Half of Americans Are in or Near Poverty While the US Government Lost Nearly $1 Trillion In FY2017
October 18, 2017
Paul Buchheit / Nation of Change & Tyler Durden & Simon Black / ZeroHedge
In the past 20 years median household expenses increased by 25 to 30 percent, while wages stagnated. As a result, 3 out of 5 Americans spend more than they earn, not on frivolous extras, but on essential needs. People are working longer for decreasing wages and benefits. There are a handful of countries in the world today -- places like Greece -- which are so bankrupt they cannot even afford to pay for basic public services. But the country that has the most unsustainable public finances, by far, is the US.
Yes, Half of Americans Are in or Near Poverty: Here's More Evidence
Paul Buchheit / Nation of Change
(October 16, 2017) -- "Fact checker" Ballotpedia said that presidential candidate Jill Stein's claim that "one in two Americans remain in or near poverty" was "untrue according to most conventional measures and definitions of near poverty."
But a responsible fact-checker should know that an issue of this magnitude demands more than a cursory look at "conventional measures" of poverty.
Furthermore, Ballotpedia may have been engaging in fake-fact checking. The service is run by the Lucy Burns Institute, a right-wing Koch–funded organization that has every incentive to avoid popular resistance by convincing Americans that they're not really poor.
The definitions of poverty are way out of date
The poverty threshold is still based on a formula from the 1960s, when food expenses were a much greater part of the family budget. It hasn't kept up with other major expenses. Since 1980, food costs have gone up by 100%, housing 250%, health care 500%, and college tuition 1,000%.
The Congressional Research Service (CRS) says, "If the same basic methodology developed in the early 1960s was applied today, the poverty thresholds would be over three times higher than the current thresholds." Three times higher!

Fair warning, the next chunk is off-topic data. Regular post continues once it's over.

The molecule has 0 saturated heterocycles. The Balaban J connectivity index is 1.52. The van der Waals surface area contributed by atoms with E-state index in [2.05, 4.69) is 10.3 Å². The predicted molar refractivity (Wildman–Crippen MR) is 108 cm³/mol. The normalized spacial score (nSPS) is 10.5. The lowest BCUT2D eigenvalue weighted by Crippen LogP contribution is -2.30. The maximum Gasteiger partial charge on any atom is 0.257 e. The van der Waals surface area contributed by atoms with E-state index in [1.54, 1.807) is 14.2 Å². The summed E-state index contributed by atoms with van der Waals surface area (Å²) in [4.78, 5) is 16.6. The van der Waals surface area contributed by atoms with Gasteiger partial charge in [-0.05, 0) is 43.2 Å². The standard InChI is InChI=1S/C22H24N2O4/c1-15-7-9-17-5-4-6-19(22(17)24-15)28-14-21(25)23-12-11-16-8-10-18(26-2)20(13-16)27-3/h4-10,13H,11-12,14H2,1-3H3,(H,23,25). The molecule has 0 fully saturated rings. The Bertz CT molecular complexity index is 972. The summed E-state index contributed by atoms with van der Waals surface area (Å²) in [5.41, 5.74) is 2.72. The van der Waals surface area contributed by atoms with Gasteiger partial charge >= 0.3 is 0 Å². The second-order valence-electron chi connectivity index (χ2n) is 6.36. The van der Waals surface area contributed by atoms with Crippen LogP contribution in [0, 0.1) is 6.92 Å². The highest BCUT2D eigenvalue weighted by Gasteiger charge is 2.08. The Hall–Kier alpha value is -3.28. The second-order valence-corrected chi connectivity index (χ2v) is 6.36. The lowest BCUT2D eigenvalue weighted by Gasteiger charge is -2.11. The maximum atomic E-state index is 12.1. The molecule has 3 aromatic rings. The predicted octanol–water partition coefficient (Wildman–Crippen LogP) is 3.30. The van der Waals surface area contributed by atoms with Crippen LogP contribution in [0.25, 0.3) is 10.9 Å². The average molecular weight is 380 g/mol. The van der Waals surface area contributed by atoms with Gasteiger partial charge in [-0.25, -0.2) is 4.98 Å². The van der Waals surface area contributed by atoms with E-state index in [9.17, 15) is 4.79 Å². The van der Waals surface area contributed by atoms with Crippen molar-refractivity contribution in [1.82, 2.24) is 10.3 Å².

The median household income in the U.S. in 2016 was $59,039. The Economic Policy Institute's 2015 Family Budget Calculator determined that the median budget for a two-parent, two-child family is $63,741. As CRS concluded, that's about three times higher than the current poverty threshold.
In 2014, according to Bureau of Labor Statistics data, median household expenses were $36,800, against income of about $54,000. But that includes very little for wealth-building investments, such as short- and long-term savings, college education, and life insurance. After accounting for annual outlays for these essential and/or typical family expenses, the median household in the lower third was $2,300 in debt.
For the middle third of households, which reaches well into the "middle class," only $6,000 remained for wealth-building and other discretionary expenses. That $6,000 dissipates quickly. Says Pew Research: "Because income is measured before taxes, some families will have had even less slack in their budgets than this figure implies."
Expenses Beyond the Essentials:
Getting Higher & Higher
In the past 20 years median household expenses increased by 25 to 30 percent, while wages have stagnated. As a result, 3 out of 5 Americans spend more than they earn, not on frivolous extras, but on essential needs.
Housing, in particular, is crushing Americans. Nearly HALF of renters are cost-burdened, paying 30 or more of their income to their landlords. Renters in the poorest third of American households spend nearly HALF OF THEIR INCOME on housing.
Child care is another essential but overwhelming cost. The median American household in most states would have to spend over 10 percent of its income just to send a 4-year-old to full-time preschool. Children bear the brunt of a breakdown in society. The Center for Children in Poverty confirms that nearly half of our nation's children live "dangerously" close to the poverty line.